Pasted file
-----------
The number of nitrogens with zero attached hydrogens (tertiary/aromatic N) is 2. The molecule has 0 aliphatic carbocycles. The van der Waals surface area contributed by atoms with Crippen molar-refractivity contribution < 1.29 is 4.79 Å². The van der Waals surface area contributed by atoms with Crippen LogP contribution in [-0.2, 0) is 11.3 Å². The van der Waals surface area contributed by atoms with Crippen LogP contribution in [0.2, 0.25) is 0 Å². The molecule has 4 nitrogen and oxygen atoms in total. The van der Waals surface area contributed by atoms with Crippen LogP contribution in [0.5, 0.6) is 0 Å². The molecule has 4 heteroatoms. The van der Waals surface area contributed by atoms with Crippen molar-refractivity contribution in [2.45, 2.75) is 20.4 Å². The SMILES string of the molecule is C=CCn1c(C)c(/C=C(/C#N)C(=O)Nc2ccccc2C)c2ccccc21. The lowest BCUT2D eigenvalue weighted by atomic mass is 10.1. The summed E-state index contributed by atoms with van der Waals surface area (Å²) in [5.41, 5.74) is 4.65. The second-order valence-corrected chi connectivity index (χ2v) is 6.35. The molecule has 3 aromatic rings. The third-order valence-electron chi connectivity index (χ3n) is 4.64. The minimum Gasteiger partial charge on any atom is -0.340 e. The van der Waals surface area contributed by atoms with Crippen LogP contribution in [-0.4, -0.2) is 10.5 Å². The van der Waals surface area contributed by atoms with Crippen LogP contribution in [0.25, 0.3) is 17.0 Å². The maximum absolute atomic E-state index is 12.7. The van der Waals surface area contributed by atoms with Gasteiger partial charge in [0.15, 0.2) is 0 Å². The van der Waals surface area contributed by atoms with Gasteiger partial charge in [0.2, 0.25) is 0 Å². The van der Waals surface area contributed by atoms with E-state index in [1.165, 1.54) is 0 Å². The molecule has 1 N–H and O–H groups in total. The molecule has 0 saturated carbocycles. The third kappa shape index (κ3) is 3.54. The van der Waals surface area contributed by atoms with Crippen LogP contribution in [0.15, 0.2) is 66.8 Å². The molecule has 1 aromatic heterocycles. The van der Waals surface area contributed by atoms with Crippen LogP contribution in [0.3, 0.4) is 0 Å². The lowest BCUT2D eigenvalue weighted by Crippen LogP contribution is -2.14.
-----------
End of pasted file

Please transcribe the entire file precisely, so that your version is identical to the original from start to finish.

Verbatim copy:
The number of nitrogens with zero attached hydrogens (tertiary/aromatic N) is 2. The molecule has 0 aliphatic carbocycles. The van der Waals surface area contributed by atoms with Crippen molar-refractivity contribution < 1.29 is 4.79 Å². The van der Waals surface area contributed by atoms with Crippen LogP contribution in [-0.2, 0) is 11.3 Å². The van der Waals surface area contributed by atoms with Crippen LogP contribution in [0.2, 0.25) is 0 Å². The molecule has 4 nitrogen and oxygen atoms in total. The van der Waals surface area contributed by atoms with Crippen LogP contribution in [0.5, 0.6) is 0 Å². The molecule has 4 heteroatoms. The van der Waals surface area contributed by atoms with Crippen molar-refractivity contribution in [2.45, 2.75) is 20.4 Å². The SMILES string of the molecule is C=CCn1c(C)c(/C=C(/C#N)C(=O)Nc2ccccc2C)c2ccccc21. The lowest BCUT2D eigenvalue weighted by atomic mass is 10.1. The summed E-state index contributed by atoms with van der Waals surface area (Å²) in [5.41, 5.74) is 4.65. The second-order valence-corrected chi connectivity index (χ2v) is 6.35. The molecule has 3 aromatic rings. The third-order valence-electron chi connectivity index (χ3n) is 4.64. The minimum Gasteiger partial charge on any atom is -0.340 e. The van der Waals surface area contributed by atoms with Crippen LogP contribution in [-0.4, -0.2) is 10.5 Å². The van der Waals surface area contributed by atoms with Crippen LogP contribution in [0.25, 0.3) is 17.0 Å². The maximum absolute atomic E-state index is 12.7. The van der Waals surface area contributed by atoms with Gasteiger partial charge in [0.15, 0.2) is 0 Å². The van der Waals surface area contributed by atoms with Gasteiger partial charge in [0.2, 0.25) is 0 Å². The van der Waals surface area contributed by atoms with E-state index in [1.165, 1.54) is 0 Å². The molecule has 1 N–H and O–H groups in total. The molecule has 0 saturated carbocycles. The third kappa shape index (κ3) is 3.54. The van der Waals surface area contributed by atoms with Crippen LogP contribution in [0.15, 0.2) is 66.8 Å². The molecule has 1 aromatic heterocycles. The van der Waals surface area contributed by atoms with Crippen LogP contribution in [0.3, 0.4) is 0 Å². The lowest BCUT2D eigenvalue weighted by Crippen LogP contribution is -2.14.